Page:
Review: Dreams of Gods and Monsters

13618440Title: Dreams of Gods and Monsters

Author: Laini Taylor

Publisher: Little, Brown Books

Publication Date: April 2014

ISBN: 9780316134071

Dreams of Gods & Monsters (Daughter of Smoke & Bone, #3)

Synopsis from Goodreads:

By way of a staggering deception, Karou has taken control of the chimaera rebellion and is intent on steering its course away from dead-end vengeance. The future rests on her, if there can even be a future for the chimaera in war-ravaged Eretz.
Common enemy, common cause.
When Jael’s brutal seraph army trespasses into the human world, the unthinkable becomes essential, and Karou and Akiva must ally their enemy armies against the threat. It is a twisted version of their long-ago dream, and they begin to hope that it might forge a way forward for their people.
And, perhaps, for themselves. Toward a new way of living, and maybe even love.
But there are bigger threats than Jael in the offing. A vicious queen is hunting Akiva, and, in the skies of Eretz … something is happening. Massive stains are spreading like bruises from horizon to horizon; the great winged stormhunters are gathering as if summoned, ceaselessly circling, and a deep sense of wrong pervades the world.
What power can bruise the sky?
From the streets of Rome to the caves of the Kirin and beyond, humans, chimaera and seraphim will fight, strive, love, and die in an epic theater that transcends good and evil, right and wrong, friend and enemy.
At the very barriers of space and time, what do gods and monsters dream of? And does anything else matter?

 

For such a long book, Dreams of Gods and Monsters was an incredibly quick read! Laini Taylor doesn’t disappoint in this thrilling and gripping finale to the Daughter of Smoke and Bone trilogy. It’s so nice after months and months of waiting to have a conclusion that neatly wraps everything up and finally gives us some of that Akiva/Karou time that we’ve been waiting for.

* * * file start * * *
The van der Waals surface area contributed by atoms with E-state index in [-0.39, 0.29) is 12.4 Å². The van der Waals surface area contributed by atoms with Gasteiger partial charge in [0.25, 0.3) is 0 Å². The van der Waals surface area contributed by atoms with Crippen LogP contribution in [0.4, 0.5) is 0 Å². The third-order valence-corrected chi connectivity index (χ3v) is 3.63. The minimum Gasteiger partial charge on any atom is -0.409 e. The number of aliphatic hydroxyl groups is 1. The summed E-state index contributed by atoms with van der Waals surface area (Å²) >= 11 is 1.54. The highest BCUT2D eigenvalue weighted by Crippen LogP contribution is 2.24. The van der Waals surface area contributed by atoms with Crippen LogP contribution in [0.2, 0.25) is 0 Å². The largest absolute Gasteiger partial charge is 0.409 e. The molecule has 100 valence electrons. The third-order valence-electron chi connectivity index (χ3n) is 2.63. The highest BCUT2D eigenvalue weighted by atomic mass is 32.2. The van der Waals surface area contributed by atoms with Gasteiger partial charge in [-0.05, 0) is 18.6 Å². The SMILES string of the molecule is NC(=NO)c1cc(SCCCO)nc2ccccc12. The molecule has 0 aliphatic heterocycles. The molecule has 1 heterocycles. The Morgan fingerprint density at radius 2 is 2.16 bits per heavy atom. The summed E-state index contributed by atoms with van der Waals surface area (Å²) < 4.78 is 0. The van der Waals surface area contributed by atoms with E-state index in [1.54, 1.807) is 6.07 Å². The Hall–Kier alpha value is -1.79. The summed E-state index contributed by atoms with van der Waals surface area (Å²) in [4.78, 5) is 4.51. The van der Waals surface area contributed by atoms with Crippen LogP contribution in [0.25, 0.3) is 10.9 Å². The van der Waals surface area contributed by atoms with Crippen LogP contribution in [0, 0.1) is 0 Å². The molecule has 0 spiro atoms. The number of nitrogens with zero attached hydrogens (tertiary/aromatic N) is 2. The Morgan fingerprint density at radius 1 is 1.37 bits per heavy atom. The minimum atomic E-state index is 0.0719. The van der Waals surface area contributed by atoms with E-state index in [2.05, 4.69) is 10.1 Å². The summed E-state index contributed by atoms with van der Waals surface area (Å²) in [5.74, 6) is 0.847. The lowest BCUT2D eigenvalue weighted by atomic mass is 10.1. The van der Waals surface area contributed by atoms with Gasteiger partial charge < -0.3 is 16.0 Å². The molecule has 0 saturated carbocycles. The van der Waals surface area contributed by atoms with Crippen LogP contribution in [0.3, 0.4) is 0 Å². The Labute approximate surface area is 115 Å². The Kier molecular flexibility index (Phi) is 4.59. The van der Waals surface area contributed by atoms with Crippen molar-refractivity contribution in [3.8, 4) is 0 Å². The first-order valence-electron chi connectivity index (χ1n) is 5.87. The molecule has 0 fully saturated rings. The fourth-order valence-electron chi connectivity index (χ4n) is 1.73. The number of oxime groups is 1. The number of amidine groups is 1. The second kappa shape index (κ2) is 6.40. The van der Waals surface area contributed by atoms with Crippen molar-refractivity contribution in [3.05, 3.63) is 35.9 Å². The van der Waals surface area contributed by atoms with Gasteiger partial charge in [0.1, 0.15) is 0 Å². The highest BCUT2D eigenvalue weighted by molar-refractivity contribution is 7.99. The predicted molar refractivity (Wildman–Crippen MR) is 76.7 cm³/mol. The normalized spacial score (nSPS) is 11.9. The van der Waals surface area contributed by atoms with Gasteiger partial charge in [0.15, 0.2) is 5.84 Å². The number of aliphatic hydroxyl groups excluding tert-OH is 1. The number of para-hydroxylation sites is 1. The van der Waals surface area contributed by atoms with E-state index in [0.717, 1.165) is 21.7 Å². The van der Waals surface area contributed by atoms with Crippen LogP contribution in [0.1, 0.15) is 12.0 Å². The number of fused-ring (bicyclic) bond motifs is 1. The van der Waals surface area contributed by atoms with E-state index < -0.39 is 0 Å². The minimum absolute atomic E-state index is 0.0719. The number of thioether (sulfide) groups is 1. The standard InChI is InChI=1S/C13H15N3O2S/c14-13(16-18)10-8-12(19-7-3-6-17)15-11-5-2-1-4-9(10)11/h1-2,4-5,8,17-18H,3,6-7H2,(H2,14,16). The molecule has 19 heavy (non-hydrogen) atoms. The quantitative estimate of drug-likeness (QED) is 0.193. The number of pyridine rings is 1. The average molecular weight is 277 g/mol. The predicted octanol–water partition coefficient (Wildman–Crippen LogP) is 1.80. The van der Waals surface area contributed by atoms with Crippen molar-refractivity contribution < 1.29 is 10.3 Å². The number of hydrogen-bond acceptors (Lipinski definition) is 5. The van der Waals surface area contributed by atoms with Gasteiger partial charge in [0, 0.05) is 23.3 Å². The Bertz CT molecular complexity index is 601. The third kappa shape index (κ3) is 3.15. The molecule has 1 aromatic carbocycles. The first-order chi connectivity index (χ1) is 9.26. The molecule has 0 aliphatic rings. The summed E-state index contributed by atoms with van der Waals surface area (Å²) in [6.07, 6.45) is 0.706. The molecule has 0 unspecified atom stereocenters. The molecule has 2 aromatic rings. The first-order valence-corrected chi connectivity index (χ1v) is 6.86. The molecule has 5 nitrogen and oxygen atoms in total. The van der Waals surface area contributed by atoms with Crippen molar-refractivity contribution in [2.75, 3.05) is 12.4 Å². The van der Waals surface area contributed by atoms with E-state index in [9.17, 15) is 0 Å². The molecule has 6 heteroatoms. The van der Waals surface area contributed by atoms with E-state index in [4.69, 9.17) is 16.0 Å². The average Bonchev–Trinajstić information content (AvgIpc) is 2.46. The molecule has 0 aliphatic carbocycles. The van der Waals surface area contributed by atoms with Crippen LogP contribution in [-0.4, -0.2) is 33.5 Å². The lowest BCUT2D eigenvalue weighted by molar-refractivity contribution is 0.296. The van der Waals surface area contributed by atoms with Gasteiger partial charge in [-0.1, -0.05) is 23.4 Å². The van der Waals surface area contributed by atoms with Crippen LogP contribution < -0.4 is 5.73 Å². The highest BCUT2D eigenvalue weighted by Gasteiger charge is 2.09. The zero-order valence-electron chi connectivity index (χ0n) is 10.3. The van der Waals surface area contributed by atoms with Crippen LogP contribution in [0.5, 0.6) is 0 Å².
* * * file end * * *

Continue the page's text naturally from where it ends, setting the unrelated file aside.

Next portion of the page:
I don’t want to say too much, because I don’t want to spoil the ending, but I was satisfied with the way the loose ends were tied, there were characters who experienced impressive growth and development, and Laini includes a significant amount of what I consider to be “extras” at the end where we learn about the world post-war and we get some insight into the world’s recovery. Generally, we see stories reach the climax only to end 10 or 15 pages later, maybe with a short epilogue, but Laini gives us a reason to hope for the world she’s created with more than 100 pages of “after the war.” It’s fresh and exciting and definitely left me wanting to read more. She’s created a world in which many more stories can take place and I hope she jumps at that chance because I’m dying for more of the new Eretz.

I’ve given it 5 stars, but I think for me it’s 4.5 stars and I only say this because there was so much build to the final climax, and I didn’t feel as though it was entirely followed through. I was speeding through these pages, my heart racing, only to feel as though most of the action takes place “off screen,” if that makes sense. You know that great battles are taking place elsewhere, but sometimes it’s as though we get little glimmers and glimpses of the action without having the chance to get fully immersed. But don’t get me wrong, this hardly takes away from the general splendour that is this wonderful conclusion to a wonderful series.

This series is wonderful because it’s about hope. It’s about people who are willing to risk everything for a brightly and mostly impossible future. It’s about people taking improbably dreams and turning them into realities against all odds. I highly recommend this series to anyone and everyone. Laini’s voice is unique and her story contains a world that is complex and beautiful. If you haven’t read The Daughter of Smoke and Bone, go buy it (or borrow it)!

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